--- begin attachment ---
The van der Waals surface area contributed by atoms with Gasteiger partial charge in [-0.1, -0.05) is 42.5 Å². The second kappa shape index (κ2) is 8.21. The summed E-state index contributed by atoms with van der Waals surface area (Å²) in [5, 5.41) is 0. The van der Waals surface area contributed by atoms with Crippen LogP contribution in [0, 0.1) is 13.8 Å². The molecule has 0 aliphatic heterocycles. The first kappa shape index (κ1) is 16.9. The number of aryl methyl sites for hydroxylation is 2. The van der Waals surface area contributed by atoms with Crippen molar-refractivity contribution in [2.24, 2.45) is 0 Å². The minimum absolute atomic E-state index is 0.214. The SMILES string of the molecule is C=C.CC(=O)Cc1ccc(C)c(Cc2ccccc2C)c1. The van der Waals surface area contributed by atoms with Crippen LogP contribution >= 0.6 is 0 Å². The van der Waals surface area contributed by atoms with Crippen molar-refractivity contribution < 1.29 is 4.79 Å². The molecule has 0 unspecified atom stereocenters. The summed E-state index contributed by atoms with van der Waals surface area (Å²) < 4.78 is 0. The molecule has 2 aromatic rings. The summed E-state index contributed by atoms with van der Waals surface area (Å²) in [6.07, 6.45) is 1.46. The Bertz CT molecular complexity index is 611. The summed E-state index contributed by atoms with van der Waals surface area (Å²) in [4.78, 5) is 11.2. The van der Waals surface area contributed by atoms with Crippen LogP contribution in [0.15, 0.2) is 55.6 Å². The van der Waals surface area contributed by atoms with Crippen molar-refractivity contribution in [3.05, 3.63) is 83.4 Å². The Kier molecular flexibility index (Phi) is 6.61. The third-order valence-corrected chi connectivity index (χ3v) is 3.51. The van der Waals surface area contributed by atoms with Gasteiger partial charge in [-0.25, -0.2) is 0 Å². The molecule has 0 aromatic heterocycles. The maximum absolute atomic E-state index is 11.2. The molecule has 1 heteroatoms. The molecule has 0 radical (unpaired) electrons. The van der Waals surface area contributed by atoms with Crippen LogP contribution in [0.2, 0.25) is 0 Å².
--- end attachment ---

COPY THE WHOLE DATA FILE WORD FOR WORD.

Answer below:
The van der Waals surface area contributed by atoms with Gasteiger partial charge in [-0.1, -0.05) is 42.5 Å². The second kappa shape index (κ2) is 8.21. The summed E-state index contributed by atoms with van der Waals surface area (Å²) in [5, 5.41) is 0. The van der Waals surface area contributed by atoms with Crippen LogP contribution in [0, 0.1) is 13.8 Å². The molecule has 0 aliphatic heterocycles. The first kappa shape index (κ1) is 16.9. The number of aryl methyl sites for hydroxylation is 2. The van der Waals surface area contributed by atoms with Crippen molar-refractivity contribution in [2.24, 2.45) is 0 Å². The minimum absolute atomic E-state index is 0.214. The SMILES string of the molecule is C=C.CC(=O)Cc1ccc(C)c(Cc2ccccc2C)c1. The van der Waals surface area contributed by atoms with Crippen LogP contribution >= 0.6 is 0 Å². The van der Waals surface area contributed by atoms with Crippen molar-refractivity contribution < 1.29 is 4.79 Å². The molecule has 0 unspecified atom stereocenters. The summed E-state index contributed by atoms with van der Waals surface area (Å²) < 4.78 is 0. The molecule has 2 aromatic rings. The summed E-state index contributed by atoms with van der Waals surface area (Å²) in [6.07, 6.45) is 1.46. The Bertz CT molecular complexity index is 611. The summed E-state index contributed by atoms with van der Waals surface area (Å²) in [4.78, 5) is 11.2. The van der Waals surface area contributed by atoms with Crippen LogP contribution in [0.15, 0.2) is 55.6 Å². The van der Waals surface area contributed by atoms with Crippen molar-refractivity contribution in [3.05, 3.63) is 83.4 Å². The Kier molecular flexibility index (Phi) is 6.61. The third-order valence-corrected chi connectivity index (χ3v) is 3.51. The van der Waals surface area contributed by atoms with Gasteiger partial charge in [-0.25, -0.2) is 0 Å². The molecule has 0 aromatic heterocycles. The maximum absolute atomic E-state index is 11.2. The molecule has 1 heteroatoms. The molecule has 0 radical (unpaired) electrons. The van der Waals surface area contributed by atoms with Crippen LogP contribution in [0.2, 0.25) is 0 Å².